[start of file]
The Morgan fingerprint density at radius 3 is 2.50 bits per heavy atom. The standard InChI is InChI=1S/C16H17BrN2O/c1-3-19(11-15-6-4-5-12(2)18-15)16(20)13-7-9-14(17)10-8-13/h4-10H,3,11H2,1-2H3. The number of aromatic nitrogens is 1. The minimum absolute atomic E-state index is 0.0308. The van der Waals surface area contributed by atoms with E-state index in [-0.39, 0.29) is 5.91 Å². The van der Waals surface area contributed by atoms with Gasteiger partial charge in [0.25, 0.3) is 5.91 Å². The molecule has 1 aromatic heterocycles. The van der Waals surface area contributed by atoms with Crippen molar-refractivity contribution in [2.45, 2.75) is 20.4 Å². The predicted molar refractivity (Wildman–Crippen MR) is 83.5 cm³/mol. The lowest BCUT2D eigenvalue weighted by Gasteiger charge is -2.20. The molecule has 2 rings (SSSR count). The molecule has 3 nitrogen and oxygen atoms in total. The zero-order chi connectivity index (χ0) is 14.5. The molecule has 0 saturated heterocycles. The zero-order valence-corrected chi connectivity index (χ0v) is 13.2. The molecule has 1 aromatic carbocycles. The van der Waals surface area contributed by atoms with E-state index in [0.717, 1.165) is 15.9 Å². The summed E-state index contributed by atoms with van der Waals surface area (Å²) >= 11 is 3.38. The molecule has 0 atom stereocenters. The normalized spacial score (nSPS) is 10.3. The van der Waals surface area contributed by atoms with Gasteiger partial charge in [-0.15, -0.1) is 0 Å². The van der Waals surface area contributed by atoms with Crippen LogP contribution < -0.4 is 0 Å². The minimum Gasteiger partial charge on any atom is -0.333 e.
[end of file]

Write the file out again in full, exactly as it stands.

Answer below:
The Morgan fingerprint density at radius 3 is 2.50 bits per heavy atom. The standard InChI is InChI=1S/C16H17BrN2O/c1-3-19(11-15-6-4-5-12(2)18-15)16(20)13-7-9-14(17)10-8-13/h4-10H,3,11H2,1-2H3. The number of aromatic nitrogens is 1. The minimum absolute atomic E-state index is 0.0308. The van der Waals surface area contributed by atoms with E-state index in [-0.39, 0.29) is 5.91 Å². The van der Waals surface area contributed by atoms with Gasteiger partial charge in [0.25, 0.3) is 5.91 Å². The molecule has 1 aromatic heterocycles. The van der Waals surface area contributed by atoms with Crippen molar-refractivity contribution in [2.45, 2.75) is 20.4 Å². The predicted molar refractivity (Wildman–Crippen MR) is 83.5 cm³/mol. The lowest BCUT2D eigenvalue weighted by Gasteiger charge is -2.20. The molecule has 2 rings (SSSR count). The molecule has 3 nitrogen and oxygen atoms in total. The zero-order chi connectivity index (χ0) is 14.5. The molecule has 0 saturated heterocycles. The zero-order valence-corrected chi connectivity index (χ0v) is 13.2. The molecule has 1 aromatic carbocycles. The van der Waals surface area contributed by atoms with E-state index in [0.717, 1.165) is 15.9 Å². The summed E-state index contributed by atoms with van der Waals surface area (Å²) >= 11 is 3.38. The molecule has 0 atom stereocenters. The normalized spacial score (nSPS) is 10.3. The van der Waals surface area contributed by atoms with Gasteiger partial charge in [-0.15, -0.1) is 0 Å². The van der Waals surface area contributed by atoms with Crippen LogP contribution < -0.4 is 0 Å². The minimum Gasteiger partial charge on any atom is -0.333 e.